Barry Sterling, a pioneer of the California sparkling wine industry and co-founder of Iron Horse Winery, recently passed away at the age of 90.
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Sterling died Sunday at his home after a long illness, according to a family statement.
In 1976, Sterling, a lawyer-turned-winemaker, and his wife Audrey bought Iron Horse Winery. At the time, it was not yet highly recommended to plant grapes in Sonoma County because of the risk of frost. In addition to producing cool-climate Chardonnay and Pinot Noir, Iron Horse is also known for its sparkling wines and is one of the pioneers of high-quality sparkling wines, along with Chantilly, which is part of the LVMH group.
From Ronald Reagan to current President Donald Trump, the White House has served Sterling"s sparkling wine for six consecutive presidential terms.
Sterling was born in Los Angeles on Oct. 25, 1929, and graduated from Stanford University. He served as a clerk to the chancellor in Washington, D.C., and assisted the legal staff of the U.S. Department of Defense during the McCarthy Senate hearings.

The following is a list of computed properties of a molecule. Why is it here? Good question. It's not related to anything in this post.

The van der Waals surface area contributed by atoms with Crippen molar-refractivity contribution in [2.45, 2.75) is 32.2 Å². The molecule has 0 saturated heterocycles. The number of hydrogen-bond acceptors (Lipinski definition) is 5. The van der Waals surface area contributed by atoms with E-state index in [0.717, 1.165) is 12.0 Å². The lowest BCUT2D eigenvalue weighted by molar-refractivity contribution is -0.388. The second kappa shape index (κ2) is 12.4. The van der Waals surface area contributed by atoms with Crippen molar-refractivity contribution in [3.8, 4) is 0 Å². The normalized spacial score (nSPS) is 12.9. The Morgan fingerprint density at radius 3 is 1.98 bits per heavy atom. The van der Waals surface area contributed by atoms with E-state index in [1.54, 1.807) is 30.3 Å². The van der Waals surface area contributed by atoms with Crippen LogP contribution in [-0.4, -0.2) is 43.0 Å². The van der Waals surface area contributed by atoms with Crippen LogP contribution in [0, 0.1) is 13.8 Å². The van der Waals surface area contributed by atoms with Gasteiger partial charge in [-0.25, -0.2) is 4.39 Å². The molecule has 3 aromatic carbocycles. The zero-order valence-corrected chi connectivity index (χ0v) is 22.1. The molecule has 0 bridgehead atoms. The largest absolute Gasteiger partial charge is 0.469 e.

Later, he opened a corporate law firm in Los Angeles and also founded the Los Angeles Music Center and the Los Angeles Museum of Art with his wife.
While in France in the 1960s, he developed a passion for wine. After correctly guessing a Cahors wine in a blind tasting competition, he was inspired to start his own wine project.
In 1979, on Sterling's 50th birthday, Iron Horse Winery was officially opened. Since then, Sterling and Audrey have been instrumental in the creation of the Green Valley appellation. The Green Valley appellation is a sub-appellation of the Russian River Valley appellation, which is also home to their winery.